Automating automation: a framework for developing and marketing deep learning models
Are you sold on the benefits of adding automation to your stack, but put off by the high entry barrier to this game? The NeoPulse Framework promises to ease the burden of developing Deep Learning models by introducing a number of interesting concepts.
Deep learning (DL), machine learning (ML) and artificial intelligence (AI) are getting a lot of traction and for good reason, as we have been exploring. According to recent surveys, it seems that by now most developers and executives have realized the importance of AI and are at least experimenting with it.
There is one problem though: AI is hard. AI sits on the far end of a spectrum of data-driven analytics applications. So if data science skills are so hard to come by, AI skills are even harder. DimensionalMechanics just announced its approach to closing the AI skills gap, called NeoPulse AI Studio (NAIS). NAIS is part of NeoPulse Framework (NPF), which combines a number of interesting approaches and may show the way for others to follow.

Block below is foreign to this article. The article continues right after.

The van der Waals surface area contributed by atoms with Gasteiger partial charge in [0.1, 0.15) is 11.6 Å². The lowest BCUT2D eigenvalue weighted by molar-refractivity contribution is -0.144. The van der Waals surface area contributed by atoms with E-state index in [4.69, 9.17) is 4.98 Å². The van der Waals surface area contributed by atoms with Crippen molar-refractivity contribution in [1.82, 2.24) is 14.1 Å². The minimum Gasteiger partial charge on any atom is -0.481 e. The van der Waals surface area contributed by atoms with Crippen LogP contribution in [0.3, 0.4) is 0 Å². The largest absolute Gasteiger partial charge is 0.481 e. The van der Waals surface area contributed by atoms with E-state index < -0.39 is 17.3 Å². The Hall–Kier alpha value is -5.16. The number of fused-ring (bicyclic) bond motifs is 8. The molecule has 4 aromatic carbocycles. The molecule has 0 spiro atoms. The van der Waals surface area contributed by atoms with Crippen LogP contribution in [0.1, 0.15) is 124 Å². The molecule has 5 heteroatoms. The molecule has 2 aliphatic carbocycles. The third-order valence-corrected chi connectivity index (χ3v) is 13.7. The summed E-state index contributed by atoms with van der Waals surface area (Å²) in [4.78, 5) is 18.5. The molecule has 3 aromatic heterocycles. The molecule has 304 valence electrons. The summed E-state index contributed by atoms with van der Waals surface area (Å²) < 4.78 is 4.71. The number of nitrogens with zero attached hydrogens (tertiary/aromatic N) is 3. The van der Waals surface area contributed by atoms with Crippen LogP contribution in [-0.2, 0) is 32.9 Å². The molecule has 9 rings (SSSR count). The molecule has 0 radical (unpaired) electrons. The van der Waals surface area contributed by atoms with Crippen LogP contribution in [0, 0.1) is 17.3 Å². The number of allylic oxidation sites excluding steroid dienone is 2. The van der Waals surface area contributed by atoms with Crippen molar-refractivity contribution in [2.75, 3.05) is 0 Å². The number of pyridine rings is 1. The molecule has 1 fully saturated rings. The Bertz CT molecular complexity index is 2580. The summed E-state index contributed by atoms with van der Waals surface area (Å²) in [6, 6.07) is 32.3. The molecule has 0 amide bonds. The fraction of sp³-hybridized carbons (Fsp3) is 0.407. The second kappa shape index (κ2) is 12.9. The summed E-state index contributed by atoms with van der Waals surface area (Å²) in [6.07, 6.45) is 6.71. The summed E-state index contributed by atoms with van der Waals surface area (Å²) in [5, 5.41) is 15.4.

Let's picture this simple scenario: since as we all know the internet is basically about cats, every organization would at some point want to develop an application to scan through images and figure out which ones contain cats for future use. That is actually an entry level classification task, something that DL excels at.
Entry level it may be, but easy it is not: you have to choose a DL framework to use,understand its inner workings and API, find or develop a model that is fit for the task, train it by feeding it sample data and then integrate it in your existing stack and deploy it. But then since at some point everyone would be able to do this, to stay one step ahead you'd have to also classify images of dogs. How would NPF help you there?
First, by letting you search for a model that does this for you in NeoPulse AI Store. Yes, that sounds analogous to an app store, except you will be able to shop for DL models instead of apps. Having an AI model marketplace sounds great, however in order to make any marketplace work a lot of things need to click.